With regard to competencies, the PGR does not define a catalogue of competencies of the supreme body. Art. 536 para. 2 no. 4 PGR states that the powers of the supreme body must be defined in the statutes. In concrete terms, this means that the supreme body, which also determines the content of the statutes, gives itself its own powers.18 Particularly important in this respect is the authority to determine beneficiaries.
Another body is the administration, which consists of one or more natural or legal persons.19 Ownership of the founder's rights can also be a member of the administration itself.20 At least one member of the administration must be resident in a state of the EU/EEA or Switzerland and must have certain qualifications, i.e. a permit in accordance with the Liechtenstein Trustee Act.21 Establishments which must have a managing director on the basis of the Trade Licensing Act or another special law are exempt from the above obligation.22 The administration assumes the tasks which are not assigned by the statutes to the ownership of the founder's rights.23 In the case of institutions without founder's rights, the administration is the supreme body.24 In principle, the board of directors is responsible for the management and representation of the establishment in its external relations.25 According to Art. 543 para. 1 PGR, the administration may also be entrusted with the powers of the supreme body. According to law, the administration is the only mandatory body of a Liechtenstein establishment.26 If an establishment carries on a commercial business, an audit office must be appointed.27
The Liechtenstein establishment is liable for obligations towards third parties only with the assets of the establishment.28
Finally, there is the question of the beneficiaries (or also beneficiaries, prudents) of a Liechtenstein establishment. The articles or by-laws of the establishment may provide for natural or legal persons as beneficiaries, to whom the income from the establishment's assets or the assets themselves are to be allocated. If no beneficiaries are named in the articles or by-laws, the ownership of the founder's rights is itself deemed to be the beneficiary.29 In practice, the holder of the founder's rights and the beneficiaries are often identical in terms of personnel.30 Nevertheless, due to the wording of the law, the legal positions must be considered separately and the question arises in particular as to what extent the Founder's Rights contain an asset component.31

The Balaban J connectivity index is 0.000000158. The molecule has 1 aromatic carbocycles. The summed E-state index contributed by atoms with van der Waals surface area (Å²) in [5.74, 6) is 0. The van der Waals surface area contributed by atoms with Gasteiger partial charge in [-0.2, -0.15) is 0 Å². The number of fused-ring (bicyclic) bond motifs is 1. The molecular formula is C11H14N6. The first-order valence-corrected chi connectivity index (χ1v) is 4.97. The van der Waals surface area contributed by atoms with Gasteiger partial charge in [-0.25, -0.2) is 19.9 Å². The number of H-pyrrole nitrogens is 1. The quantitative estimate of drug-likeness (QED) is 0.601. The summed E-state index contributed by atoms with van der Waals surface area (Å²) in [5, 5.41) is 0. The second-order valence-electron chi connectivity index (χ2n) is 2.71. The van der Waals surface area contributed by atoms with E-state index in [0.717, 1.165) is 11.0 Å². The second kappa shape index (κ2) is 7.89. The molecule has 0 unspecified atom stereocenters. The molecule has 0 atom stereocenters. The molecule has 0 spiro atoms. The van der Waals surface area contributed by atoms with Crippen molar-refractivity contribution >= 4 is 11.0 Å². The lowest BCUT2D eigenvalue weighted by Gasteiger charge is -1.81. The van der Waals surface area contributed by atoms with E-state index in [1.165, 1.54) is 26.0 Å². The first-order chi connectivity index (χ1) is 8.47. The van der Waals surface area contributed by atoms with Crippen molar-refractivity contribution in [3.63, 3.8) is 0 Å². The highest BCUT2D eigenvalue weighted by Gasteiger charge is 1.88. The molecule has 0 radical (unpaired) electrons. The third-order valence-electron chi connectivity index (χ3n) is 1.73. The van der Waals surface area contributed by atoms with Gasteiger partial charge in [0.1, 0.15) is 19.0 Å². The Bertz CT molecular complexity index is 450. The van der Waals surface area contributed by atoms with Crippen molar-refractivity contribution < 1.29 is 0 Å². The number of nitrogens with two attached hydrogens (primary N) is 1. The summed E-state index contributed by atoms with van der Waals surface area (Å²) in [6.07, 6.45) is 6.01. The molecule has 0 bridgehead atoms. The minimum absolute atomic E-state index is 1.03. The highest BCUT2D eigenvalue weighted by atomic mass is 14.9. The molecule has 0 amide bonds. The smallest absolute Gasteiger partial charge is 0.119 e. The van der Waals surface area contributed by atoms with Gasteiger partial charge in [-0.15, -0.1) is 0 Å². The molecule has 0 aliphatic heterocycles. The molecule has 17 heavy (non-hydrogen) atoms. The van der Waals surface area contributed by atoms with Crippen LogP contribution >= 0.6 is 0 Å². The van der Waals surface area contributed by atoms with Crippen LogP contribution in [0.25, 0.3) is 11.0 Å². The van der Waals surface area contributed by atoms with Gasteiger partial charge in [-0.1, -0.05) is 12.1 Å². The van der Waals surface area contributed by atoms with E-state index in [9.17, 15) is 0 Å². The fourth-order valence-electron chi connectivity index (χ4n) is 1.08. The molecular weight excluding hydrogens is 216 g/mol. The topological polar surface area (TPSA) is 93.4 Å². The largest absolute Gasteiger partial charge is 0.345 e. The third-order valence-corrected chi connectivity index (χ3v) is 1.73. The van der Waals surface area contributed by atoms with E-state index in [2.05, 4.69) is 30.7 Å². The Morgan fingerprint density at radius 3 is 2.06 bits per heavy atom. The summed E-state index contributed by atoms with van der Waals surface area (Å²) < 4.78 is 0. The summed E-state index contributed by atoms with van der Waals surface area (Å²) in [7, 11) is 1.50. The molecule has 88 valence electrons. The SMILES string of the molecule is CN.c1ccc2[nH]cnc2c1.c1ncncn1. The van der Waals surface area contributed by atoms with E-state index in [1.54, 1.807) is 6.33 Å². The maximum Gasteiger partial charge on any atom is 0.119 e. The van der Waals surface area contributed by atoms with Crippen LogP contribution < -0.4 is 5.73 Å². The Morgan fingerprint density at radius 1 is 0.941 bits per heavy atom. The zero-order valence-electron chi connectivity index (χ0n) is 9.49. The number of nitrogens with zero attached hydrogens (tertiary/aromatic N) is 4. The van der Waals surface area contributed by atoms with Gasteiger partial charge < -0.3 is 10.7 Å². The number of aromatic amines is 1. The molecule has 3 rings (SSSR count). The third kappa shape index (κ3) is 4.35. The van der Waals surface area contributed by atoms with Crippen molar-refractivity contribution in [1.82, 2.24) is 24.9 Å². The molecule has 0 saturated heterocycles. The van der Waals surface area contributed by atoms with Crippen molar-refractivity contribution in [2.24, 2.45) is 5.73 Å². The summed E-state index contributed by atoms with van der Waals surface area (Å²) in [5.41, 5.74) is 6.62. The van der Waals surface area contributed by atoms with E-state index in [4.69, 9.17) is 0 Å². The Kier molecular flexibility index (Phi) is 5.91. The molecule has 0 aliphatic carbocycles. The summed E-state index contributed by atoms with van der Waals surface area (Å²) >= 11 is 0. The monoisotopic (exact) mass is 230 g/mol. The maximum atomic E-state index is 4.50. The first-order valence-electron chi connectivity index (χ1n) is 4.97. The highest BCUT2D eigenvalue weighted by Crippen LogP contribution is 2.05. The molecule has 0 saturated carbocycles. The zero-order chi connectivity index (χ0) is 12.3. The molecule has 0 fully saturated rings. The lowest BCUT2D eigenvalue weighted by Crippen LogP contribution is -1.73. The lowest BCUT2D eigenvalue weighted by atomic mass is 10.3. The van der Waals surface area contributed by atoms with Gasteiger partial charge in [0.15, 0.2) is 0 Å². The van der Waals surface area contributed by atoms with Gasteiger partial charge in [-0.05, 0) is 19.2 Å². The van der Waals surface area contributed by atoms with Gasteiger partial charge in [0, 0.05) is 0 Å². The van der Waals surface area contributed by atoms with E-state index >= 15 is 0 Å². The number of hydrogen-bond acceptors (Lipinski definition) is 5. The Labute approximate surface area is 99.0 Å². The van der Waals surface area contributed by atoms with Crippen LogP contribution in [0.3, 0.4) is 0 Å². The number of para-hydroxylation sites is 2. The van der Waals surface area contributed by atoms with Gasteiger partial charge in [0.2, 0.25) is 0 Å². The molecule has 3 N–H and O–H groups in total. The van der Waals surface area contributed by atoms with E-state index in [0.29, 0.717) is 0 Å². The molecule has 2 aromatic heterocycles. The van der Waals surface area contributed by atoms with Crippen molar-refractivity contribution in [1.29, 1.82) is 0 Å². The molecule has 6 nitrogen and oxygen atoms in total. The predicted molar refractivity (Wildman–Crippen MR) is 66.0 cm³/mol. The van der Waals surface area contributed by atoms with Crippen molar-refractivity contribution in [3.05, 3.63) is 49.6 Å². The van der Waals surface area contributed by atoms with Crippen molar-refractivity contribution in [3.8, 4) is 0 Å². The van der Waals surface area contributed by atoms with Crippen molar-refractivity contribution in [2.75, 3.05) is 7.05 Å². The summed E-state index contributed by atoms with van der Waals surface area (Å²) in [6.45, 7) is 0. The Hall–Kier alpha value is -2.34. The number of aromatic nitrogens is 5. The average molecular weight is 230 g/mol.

2.6 Subdivision into institutional shares
The statutes of the establishment determine whether and to what extent there are establishment shares and whether or not they have the character of securities.
2.6.1 Establishment with undivided capital
The minimum capital of the establishment with undivided capital is CHF/EUR/USD 30,000.32 The capital contribution can be made in cash, but also by contribution in kind or a combination of cash and contribution in kind. After the establishment, the capital is at the free disposal of the establishment and can be increased at any time. In general, it is often assumed that a typical establishment does not have a subdivision of the capital into shares.33
2.6.2 Institution with divided capital
Pursuant to Art. 540 PGR, an establishment may be endowed with establishment shares. The form of the establishment shares as securities must be laid down in the articles of association. They are subject to the provisions governing registered shares unless the articles of association provide for more restrictive provisions regarding their transferability.34 In the case of an establishment with divided capital, the minimum capital must be CHF/EUR/USD 50,000, analogous to the Liechtenstein stock corporation.35 The administration must keep accounts of the establishment's shares in accordance with the provisions applicable to a limited liability company.36
3. tax assessment of the Liechtenstein private law establishment from a Swiss perspective
Legal entities can be divided into corporations and foundations. In terms of organisation, the two forms differ in that in the case of corporations, the governing body has a continuous say, whereas in the case of foundations, the will of the founder is determined once and in principle irrevocably.37 As shown, the Liechtenstein establishment cannot generally be assigned to corporations or foundations due to the flexible structuring possibilities. Due to the wide scope for structuring the establishment, it is possible to set up a corporation as well as a foundation-like structure. These circumstances have implications for the tax treatment in Switzerland, which are described below.
3.1 Foreign legal entities
From a Swiss perspective, the qualification of a foreign legal entity is relevant for assessing the existence of a tax liability in Switzerland. For example, the qualification of a foreign company can be decisive in determining whether it is taxed for Swiss profit tax purposes as a corporation under Art. 68 DBG or as a foundation under Art. 71 DBG. In addition, there are numerous areas of application for provisions of Swiss tax law which are only applicable to foreign legal entities. For example, with regard to the qualification of income for purposes of investment deduction or the applicability of double taxation agreements with regard to the reclaiming of withholding taxes. Thus, the qualification of foreign legal entities from a Swiss tax perspective must be carried out in a wide variety of constellations.
The Liechtenstein establishment cannot therefore be transferred into the Swiss legal system without further ado and a qualification from a Swiss tax perspective must be made. The law states that the taxation of foreign legal persons and foreign groups of persons without legal personality is analogous to that of domestic legal persons with whom the legal or factual situation is most similar.38 In order to determine with which domestic legal entity there is the greatest similarity, the first step is to compare the legal characteristics ("comparison of legal types"). In a second step, it is examined whether the actual design and activity are contrary to the result of step 1 ("discrepancy check"). By carrying out these two steps, a solution for the qualification of the foreign legal form that is fair to the individual case should be achieved.